Tactical Deception and Clueless Pawns
While God performs awesome miracles, He apparently also balances them with as many “natural” causes as possible. This is fairly evident in the Splitting of the Sea and the subsequent drowning of the entire Egyptian Armed Forces in one of the most dramatic events in our history.
God could have simply disintegrated the entire Egyptian Army with their Cavalry and Chariots and at the same time teleported the fleeing Israelites to their destination.
Apparently God wanted everyone to sweat a bit, have time to absorb the fantastic events, and appreciate the incredible process that was occurring. God guides the ensuing military maneuvers in a fashion that would have earned the admiration of Sun-Tzu.
“And when Pharaoh sent the nation, and God did not lead them by the Philistine route, for it was close; for God said, lest the nation regret when they see war and return to Egypt. And God turned the nation on the desert route, the Suf Sea, and the Children of Israel ascended armed from the Land of Egypt.” (Exodus 13:17-18)
Rabbi Ovadia Sforno says something that may sound surprising upon first inspection. Sforno explains that God wanted to take the Jews to Mt. Sinai to receive the Torah and then subsequently to the land of Israel. Sforno claims that the Suf Sea didn’t lead to either of these places.
The sole reason the Jews were led to the sea, was for the express purpose of baiting the Egyptians and drowning them in the miraculous trap God was setting for them.
Furthermore, it seems that the fastest route to the Suf Sea was actually via the Philistine route that God diverted the Jews away from.
Sforno explains that tactically, God wanted his Jewish pawns to be unaware of the pursuing Egyptians until it was too late. Apparently, the Philistine route was a well traveled road that was inhabited along its path. Once Pharaoh would have started his chase, the Jews would have gotten wind of it very quickly and in fear would have returned to Egypt and beg for a merciful return to their enslavement. God wanted his bait to be unaware of the impending attack in the radio-silence of the uninhabited desert. That way, when the Egyptian attack on the escaping Jews was imminent, the Jews would have no option of returning to their Egyptian masters.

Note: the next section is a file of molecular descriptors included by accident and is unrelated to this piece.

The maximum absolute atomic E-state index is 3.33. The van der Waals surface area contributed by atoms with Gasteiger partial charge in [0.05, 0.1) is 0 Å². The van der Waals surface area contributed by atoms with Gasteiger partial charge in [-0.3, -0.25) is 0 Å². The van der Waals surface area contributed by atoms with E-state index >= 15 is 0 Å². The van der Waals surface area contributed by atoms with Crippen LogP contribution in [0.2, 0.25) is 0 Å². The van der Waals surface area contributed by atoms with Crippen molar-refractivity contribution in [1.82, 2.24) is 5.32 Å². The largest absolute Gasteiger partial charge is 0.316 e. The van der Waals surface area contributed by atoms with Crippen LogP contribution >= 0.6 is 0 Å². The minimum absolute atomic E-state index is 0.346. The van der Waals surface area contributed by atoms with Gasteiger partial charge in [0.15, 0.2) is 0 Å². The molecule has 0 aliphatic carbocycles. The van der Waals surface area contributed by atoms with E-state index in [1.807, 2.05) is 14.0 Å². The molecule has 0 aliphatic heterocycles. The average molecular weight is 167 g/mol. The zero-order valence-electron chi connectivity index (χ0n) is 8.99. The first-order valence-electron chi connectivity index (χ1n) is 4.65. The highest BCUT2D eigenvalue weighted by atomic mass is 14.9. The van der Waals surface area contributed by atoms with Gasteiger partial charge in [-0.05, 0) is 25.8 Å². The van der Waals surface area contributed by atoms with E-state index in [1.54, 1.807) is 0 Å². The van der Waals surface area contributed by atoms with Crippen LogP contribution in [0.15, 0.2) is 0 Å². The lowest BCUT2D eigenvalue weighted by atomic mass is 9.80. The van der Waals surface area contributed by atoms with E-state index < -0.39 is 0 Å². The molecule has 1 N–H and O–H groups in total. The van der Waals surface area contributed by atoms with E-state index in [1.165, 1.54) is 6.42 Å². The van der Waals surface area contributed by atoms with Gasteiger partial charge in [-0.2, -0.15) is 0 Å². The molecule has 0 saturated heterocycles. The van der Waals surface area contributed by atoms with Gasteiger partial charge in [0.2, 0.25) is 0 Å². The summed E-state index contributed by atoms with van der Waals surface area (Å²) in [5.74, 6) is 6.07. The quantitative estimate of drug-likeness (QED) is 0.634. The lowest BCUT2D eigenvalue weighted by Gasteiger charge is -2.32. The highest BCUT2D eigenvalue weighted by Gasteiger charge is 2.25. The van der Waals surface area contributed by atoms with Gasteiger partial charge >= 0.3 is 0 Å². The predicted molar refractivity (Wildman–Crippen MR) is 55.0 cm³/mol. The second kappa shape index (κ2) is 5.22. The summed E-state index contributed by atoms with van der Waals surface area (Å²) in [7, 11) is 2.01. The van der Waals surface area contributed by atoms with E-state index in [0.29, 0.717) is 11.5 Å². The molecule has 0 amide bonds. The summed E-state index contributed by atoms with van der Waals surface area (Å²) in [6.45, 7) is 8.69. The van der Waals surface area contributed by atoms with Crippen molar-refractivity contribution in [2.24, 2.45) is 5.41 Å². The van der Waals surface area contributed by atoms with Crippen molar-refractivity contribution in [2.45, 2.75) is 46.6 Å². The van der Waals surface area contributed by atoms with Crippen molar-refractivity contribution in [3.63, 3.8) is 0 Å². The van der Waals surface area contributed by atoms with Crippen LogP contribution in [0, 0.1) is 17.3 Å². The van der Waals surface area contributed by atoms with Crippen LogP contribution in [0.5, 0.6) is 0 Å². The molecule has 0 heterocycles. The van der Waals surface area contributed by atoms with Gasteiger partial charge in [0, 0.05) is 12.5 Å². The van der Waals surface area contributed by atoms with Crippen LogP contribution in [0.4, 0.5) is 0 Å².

The strategy, of course, works. The Jews with their backs to the sea, witness the charging Egyptian army. The Egyptians believe they have the frightened Jews trapped. The frightened Jews believe they are trapped and lament their having left Egypt.
The two protagonist nations are in place. God places some cloud cover to protect the Jews from immediate attack and blows a strong wind (more “natural” causes) to split the sea. The Jews take this surprising escape route and the Egyptians, once the cloud cover has been removed, follow in rapid pursuit.
The trap is sprung and the Egyptian army is annihilated.
I don’t know if Sun-Tzu was inspired by or even knew of the Biblical story, but following is a quote from his famous “Art of War”:
“The Power of Surprise”
“Generally, in a conflict,
The Straightforward will lead to engagement and
The Surprising will lead to triumph.”
“Those who are skilled in producing surprises
Are as infinitely varied as heaven and earth,
And as inexhaustible as the great rivers.”
When Moses and the Children of Israel subsequently sing the Song of the Sea (Exodus 15:1-19), it’s not by chance that they praise “God, Man of War; God is His Name.” (Exodus 15:3).
May God always guide us in the tactics and strategies we need for success – even if at times we are clueless!
To the IDF.
The Art of War is a Chinese military treatise that was written during the 6th century BC by Sun Tzu. Composed of 13 chapters, each of which is devoted to one aspect of warfare, it has long been praised as the definitive work on military strategies and tactics of its time.
The Art of War is one of the oldest and most successful books on military strategy in the world. It has had a huge influence on Eastern military thinking, business tactics, and beyond. Sun Tzu recognized the importance of positioning in strategy and that position is affected both by objective conditions in the physical environment and the subjective opinions of competitive actors in that environment. He taught that strategy was not planning in the sense of working through a to-do list, but rather that it requires quick and appropriate responses to changing conditions. Planning works in a controlled environment, but in a competitive environment, competing plans collide, creating unexpected situations.